March 2, 2012 at 8:27 AM ET
Comforting dying pets through their last days turned out to be dangerous for animal owners who wound up with life-threatening infections from the close contact, a new report finds.
A dog owner who licked honey from the dropper she used to feed her pooch, and two cat owners who cuddled and kissed their kitties for days were hospitalized with respiratory illnesses linked to common bacteria the pets harbor in their mouths.
The case studies, reported in the latest issue of the journal Clinical Infectious Diseases, highlight the rare hazards of animal intimacy in a country where nine in 10 owners regard pets as members of the family, says the study’s lead author.
“I suspect this happens more often than we know,” said Dr. Joseph Myers, chairman of the department of medicine at Summa Akron City Hospital in Akron, Ohio. “It’ll put it on the radar so that doctors will ask about it.”
Myers believes he’s the first to report cases of Pasteurella multocida infections associated with palliative care by owners of dying pets. It’s rare, of course, but it was striking to encounter three such incidents all within a year, he said.
Typically, P. multocida bacteria live in the mouths of 80 percent of cats and about 60 percent of dogs, Myers said. The bacteria lurk in the oral cavities of many wild and domesticated animals. They’re usually passed along through bites, scratches or other unfriendly behavior, and are the most common cause of skin infections from such animal-related injuries.
It's not clear exactly how many infections occur each year, though health experts at the University of California at Los Angeles note that only about 5 percent of dog bites and 30 percent of cat bites become infected.
The infections can occur through normal affectionate interaction with animals, the routine licking or kissing that some pets and owners can't resist, Myers said. Babies, the elderly and people with compromised immune systems are most at risk because their immune systems can't fight infections as well.
In the cases of the three pet owners in the study, all women in their 50s or 60s, they were previously healthy, but Myers suspects that the sustained close contact simply increased their chances of infection.
The bacteria targeted their respiratory tracts, attacking one woman’s epiglottis, another’s uvula and the lungs of the third.
They showed up at hospital emergency rooms reporting fever, chills, sore and swollen throats and difficulty swallowing and breathing. Quick administration of antibiotics helped, and all three got better within days.
The tricky part was figuring out what caused the unusual bacterial infections. It took careful questioning on the part of doctors to determine that the transmission had come through such close pet care. The pet owners weren't available for interviews, but Myers' study offered details of how they likely became sick.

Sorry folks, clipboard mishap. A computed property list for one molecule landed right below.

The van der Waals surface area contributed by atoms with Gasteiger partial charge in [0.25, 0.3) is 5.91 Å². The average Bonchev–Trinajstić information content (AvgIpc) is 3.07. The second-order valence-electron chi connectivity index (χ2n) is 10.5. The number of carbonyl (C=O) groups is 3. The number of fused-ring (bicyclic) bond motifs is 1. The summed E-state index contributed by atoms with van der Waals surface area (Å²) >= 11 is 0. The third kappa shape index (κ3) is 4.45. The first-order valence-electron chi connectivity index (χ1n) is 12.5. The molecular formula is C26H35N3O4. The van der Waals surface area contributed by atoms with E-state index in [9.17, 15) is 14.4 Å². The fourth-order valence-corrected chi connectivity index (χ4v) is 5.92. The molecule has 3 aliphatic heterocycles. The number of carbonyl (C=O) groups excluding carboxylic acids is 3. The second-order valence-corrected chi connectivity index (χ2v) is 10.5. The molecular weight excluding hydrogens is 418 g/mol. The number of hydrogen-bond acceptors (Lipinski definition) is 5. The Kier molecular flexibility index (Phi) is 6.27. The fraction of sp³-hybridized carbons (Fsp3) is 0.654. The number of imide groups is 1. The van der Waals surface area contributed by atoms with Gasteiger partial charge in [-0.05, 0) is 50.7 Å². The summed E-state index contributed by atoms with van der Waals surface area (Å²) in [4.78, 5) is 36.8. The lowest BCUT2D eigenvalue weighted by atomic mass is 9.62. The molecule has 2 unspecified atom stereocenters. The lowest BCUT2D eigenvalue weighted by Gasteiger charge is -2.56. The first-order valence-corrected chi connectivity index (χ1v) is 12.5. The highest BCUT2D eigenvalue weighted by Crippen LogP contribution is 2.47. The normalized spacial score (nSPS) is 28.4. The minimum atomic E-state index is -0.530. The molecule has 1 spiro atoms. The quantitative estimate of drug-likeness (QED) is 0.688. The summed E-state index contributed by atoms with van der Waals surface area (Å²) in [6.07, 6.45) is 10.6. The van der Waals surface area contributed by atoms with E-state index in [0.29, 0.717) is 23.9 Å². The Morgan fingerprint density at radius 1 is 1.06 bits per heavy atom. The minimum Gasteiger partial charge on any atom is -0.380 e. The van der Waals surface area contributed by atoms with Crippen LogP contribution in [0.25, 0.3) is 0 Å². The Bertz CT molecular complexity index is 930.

In the case of the dog, “the patient had co-consumed honey with the dog by licking the same dropper used to comfort-feed the dog,” the report said.
Another patient “continuously held, caressed, hugged and kissed her cat during the last seven days of its life.” The third “had provided palliative care to her dying cat by holding, hugging and kissing the head of the cat and allowing the cat to lick her hands and arms.”
That doesn’t surprise Anthony J. Smith, a veterinarian who runs Rainbow Bridge Vet Services, a pet hospice and palliative services business in Hercules, Calif.
In a country where two-thirds of households have pets and nine in 10 owners say they regard them as family members, according to a 2011 Harris poll, it makes sense to care for the animals at the end of life.
More pet owners -- Smith calls them “pet parents” -- are seeking to make their pets' deaths more comfortable and meaningful, even when they can’t prevent them.
“There’s a general increase in the closeness between people and their pets,” said Smith, who treated 1,000 pet clients in the past two years. “They’re wanting the same kind of services that they want for their human family members.”
Smith, who helped co-found the International Association of Animal Hospice and Palliative Care, understands the urge to closely care for pets and he doesn’t want people to avoid physical contact with their animals. Still, he advises common sense.
“When you start licking your cat or dog or you start sharing utensils with your dog, you put yourself at risk for those things,” he said. “Those probably weren’t the best ideas from a human health perspective.”
Myers, the doctor who wrote the study, agreed. “I would not recommend that.”
But even Myers admitted the cases haven’t altered how he cares for his three dogs.
Would it have changed the behavior of the women who got sick?
“I don’t think so,” Myers said. “These pets are so ingrained into the family.”